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2014-12-12 - Colloque/Présentation - poster - Anglais - 1 page(s)

Declèves Sylvain, Michez Denis , Vanderplanck Maryse , "Asteraceae paradox for bumblebees" in Benelux Congress of Zoology, Liège, Belgique, 2014

  • Codes CREF : Chimie analytique (DI1314), Entomologie (DI3163), Ecologie chimique (DI312G), Ecologie (DI3123)
  • Unités de recherche UMONS : Zoologie (S869)
  • Instituts UMONS : Institut des Biosciences (Biosciences)

Abstract(s) :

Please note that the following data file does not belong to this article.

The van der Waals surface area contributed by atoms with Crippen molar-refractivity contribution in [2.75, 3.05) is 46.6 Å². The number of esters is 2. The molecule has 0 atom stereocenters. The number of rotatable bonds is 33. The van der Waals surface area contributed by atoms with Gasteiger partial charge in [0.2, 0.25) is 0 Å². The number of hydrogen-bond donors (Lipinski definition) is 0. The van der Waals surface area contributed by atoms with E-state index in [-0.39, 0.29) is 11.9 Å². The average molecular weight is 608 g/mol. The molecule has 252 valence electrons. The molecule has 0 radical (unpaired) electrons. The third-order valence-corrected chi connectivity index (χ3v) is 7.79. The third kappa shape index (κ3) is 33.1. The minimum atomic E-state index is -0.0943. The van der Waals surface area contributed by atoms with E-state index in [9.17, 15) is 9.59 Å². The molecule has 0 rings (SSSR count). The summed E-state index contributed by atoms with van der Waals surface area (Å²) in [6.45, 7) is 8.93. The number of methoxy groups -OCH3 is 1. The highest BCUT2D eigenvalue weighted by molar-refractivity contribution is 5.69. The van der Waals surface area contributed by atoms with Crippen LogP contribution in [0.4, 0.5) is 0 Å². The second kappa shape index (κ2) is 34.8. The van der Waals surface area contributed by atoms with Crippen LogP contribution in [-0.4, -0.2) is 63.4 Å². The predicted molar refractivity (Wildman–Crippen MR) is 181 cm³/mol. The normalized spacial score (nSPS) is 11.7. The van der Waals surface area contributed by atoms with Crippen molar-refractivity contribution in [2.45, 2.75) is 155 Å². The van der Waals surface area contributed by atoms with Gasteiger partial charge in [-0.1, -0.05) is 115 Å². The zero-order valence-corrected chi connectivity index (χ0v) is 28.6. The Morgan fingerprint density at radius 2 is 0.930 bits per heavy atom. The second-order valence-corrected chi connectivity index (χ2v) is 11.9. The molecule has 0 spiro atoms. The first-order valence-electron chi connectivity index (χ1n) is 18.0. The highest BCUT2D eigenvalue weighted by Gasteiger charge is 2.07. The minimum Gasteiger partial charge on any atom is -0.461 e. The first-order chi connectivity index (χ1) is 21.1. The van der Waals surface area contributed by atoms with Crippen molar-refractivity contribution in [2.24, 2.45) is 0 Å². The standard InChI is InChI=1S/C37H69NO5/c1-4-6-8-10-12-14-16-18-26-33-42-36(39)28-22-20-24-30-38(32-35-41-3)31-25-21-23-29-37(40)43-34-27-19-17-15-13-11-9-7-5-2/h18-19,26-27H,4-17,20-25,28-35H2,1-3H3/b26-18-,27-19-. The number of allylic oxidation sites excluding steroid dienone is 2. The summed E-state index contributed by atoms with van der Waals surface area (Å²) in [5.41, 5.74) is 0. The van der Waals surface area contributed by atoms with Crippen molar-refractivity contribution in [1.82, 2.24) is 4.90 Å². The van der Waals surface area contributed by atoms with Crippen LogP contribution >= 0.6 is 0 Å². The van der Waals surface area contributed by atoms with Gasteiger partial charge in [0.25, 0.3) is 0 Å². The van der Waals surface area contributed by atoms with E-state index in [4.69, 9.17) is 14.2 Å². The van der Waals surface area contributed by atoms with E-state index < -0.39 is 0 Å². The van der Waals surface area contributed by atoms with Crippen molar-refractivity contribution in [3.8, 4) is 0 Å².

(Anglais) Through pollen collection, bees act concurrently as effective pollinators and herbivores. Regardless of floral specialization, they display numerous adaptations as well as sensorial capabilities, which allow them to discriminate among plant species and to enhance floral rewards foraging. In response to excessive pollen harvesting, flowers developed complex defense systems through particular morphological and/or chemical traits. In particular, recent findings support that Asteraceae pollen possesses unfavourable or protective properties and suggests that bees need physiological adaptations to successfully utilize it. Although Asteraceae are ubiquitous in most terrestrial habitats and produce considerable amounts of pollen, this pollen plays only a marginal role in the diets of the pollen generalists by striking contrast to specialists. Despite numerous hypotheses, this paradox remains unsolved. To investigate the unfavourable pollen properties of the Asteraceae for generalist bees, chemical analyses of pollen and bumblebee rearing were performed on Cirsium-type pollen. The colonies performances were compared to those from other diets known to be suitable to the model Bombus terrestris (i.e. willow and clover pollen). Digestibility (i.e. quality of feces) as well as toxicity (i.e. alkaloids) and nutrient content (i.e. total amino acids) of Cirsium-type pollen were examined. Results revealed that unsuccessful exploitation of Asteraceae pollen by bumblebees is not necessarily related to amino acid or alkaloid contents. However incomplete digestion of pollen grains seems indicate difficulties in extracting nutrients from the pollen. Other properties are currently investigated to elucidate this Asteraceae paradox.